Legal counsel representing the group PS4RS (Penn Staters for Responsible Stewardship) sent the attached letter to the NCAA last night.
The undersigned is counsel to Penn Staters for Responsible Stewardship ("PS4RS"), a group of over
5,000 individuals affiliated with Pennsylvania State University (the "University") as alumni, students,
benefactors, and friends. This email is in relation to your proposed announcement of "unprecedented"
sanctions against the University in connection with certain criminal actions of a former Assistant Football
Coach and tenured professor emeritus at the University.
Time and space prevent me from outlining that which you already know - your organization is wholly
without power to sanction the University for the events related to the above. It is beyond comprehension
how the NCAA can possibly believe it has the power to control events that do not violate NCAA rules,
nor how the NCAA can issue punishment without ever even launching an investigation in accordance
with your own rules. However, we can, at this point, agree to disagree on that issue, though you can be
most certain that the issue will be addressed.
The immediate issue relates to the concept of imposing sanctions on the University based, in whole or in
part, upon the findings of an internal investigation commissioned by the University's Board of Trustees
("BoT") and conducted by the private law firm of Freeh, Sporkin & Sullivan ("FSS"). The investigation
culminated in a 267 page report (the "FSS Report") which was issued on July 12, 2012.
My client has engaged our firm to conduct a comprehensive review of the FSS Report. While we have
only begun our work, upon even a cursory review, we have determined that the FSS Report is fraught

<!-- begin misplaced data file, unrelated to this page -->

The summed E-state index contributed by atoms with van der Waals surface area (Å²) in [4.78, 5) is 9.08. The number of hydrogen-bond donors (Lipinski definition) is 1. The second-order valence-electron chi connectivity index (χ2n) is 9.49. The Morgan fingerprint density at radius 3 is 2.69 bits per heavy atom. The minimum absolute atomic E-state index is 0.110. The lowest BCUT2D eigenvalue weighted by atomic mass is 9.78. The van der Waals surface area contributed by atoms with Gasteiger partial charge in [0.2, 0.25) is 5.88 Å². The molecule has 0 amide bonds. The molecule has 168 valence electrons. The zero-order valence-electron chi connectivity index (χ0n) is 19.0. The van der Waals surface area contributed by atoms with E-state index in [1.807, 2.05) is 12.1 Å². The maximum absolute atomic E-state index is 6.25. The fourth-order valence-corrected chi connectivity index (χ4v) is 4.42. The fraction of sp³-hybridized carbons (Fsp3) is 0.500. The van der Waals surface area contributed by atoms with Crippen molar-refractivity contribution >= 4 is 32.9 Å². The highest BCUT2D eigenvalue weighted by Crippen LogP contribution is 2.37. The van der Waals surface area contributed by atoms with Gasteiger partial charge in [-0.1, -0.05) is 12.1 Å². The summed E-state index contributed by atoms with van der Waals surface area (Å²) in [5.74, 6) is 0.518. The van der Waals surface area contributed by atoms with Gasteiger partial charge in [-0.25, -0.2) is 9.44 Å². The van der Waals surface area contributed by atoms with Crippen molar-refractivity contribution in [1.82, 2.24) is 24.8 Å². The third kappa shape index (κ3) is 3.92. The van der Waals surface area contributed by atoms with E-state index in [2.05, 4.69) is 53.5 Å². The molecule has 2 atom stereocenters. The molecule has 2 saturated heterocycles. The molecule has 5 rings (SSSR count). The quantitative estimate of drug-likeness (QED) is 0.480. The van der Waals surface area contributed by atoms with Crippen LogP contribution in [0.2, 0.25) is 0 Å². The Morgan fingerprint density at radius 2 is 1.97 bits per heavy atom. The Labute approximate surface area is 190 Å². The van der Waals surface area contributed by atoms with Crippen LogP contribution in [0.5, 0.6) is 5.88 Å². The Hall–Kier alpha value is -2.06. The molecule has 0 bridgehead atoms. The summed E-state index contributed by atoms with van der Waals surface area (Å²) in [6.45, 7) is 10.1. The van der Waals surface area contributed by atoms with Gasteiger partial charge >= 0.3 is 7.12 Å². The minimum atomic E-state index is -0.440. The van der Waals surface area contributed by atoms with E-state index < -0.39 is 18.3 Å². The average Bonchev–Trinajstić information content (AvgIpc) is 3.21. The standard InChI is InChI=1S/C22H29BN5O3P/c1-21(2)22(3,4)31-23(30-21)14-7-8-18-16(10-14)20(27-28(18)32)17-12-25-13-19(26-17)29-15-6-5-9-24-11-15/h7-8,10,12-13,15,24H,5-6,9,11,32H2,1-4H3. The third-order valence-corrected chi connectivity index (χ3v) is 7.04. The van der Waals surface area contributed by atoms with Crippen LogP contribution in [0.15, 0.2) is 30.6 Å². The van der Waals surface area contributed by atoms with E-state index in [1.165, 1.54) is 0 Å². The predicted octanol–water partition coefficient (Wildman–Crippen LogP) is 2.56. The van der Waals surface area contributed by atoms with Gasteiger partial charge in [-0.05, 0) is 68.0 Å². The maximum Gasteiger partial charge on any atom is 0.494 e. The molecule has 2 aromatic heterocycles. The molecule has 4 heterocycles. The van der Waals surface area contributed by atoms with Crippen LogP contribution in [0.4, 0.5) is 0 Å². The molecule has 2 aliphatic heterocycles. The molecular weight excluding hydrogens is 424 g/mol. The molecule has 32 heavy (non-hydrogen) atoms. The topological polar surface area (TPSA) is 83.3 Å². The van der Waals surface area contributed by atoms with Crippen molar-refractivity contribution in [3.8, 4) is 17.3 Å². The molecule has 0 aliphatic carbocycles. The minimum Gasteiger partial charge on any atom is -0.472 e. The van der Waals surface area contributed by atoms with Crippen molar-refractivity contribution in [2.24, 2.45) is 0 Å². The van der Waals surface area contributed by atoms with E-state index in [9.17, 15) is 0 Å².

with factual and legal errors, filled with opinions and unsupported conclusions, and, in a word, faulty. To
rely on such a report to issue punishment of any kind would be beyond reckless.
Lest you be misled by the frenzied media reports, the FSS Report, and the individuals who were paid to
conduct it, are far from infallible. In this regard, I would refer you to the recent decision of the Court of
Arbitration for Sport in connection with an alleged election bribery case involving a former FIFA
presidential candidate. In its decision, that Court lifted a lifetime ban on the individual based, in part,
upon the fact that that an internal investigation by FSS on behalf of FIFA, which led to the ban, was "not
complete or comprehensive enough to fill the gaps in the record." These same concerns, and more, are
most certainly present here.
On behalf of my client, I urge you to reconsider your position. Knee-jerk reactions based upon faulty and
incomplete information have been the hallmark of the events that have transpired at the University over
the last 8 months. The FSS Report is less than 10 days old, and the 2 other University employees charged
with crimes have not even had their day in Court. Should the NCAA move forward tomorrow, whether
with the concurrence of the University's administrators or not, you will add yet another sad chapter in a
saga that simply has not been fully reviewed and, unfortunately, your actions will set in motion litigation
that could be avoided if appropriate consideration is given to the actual facts.
Please be guided accordingly.
Robert J. Tribeck, Esquire
Rhoads & Sinon LLP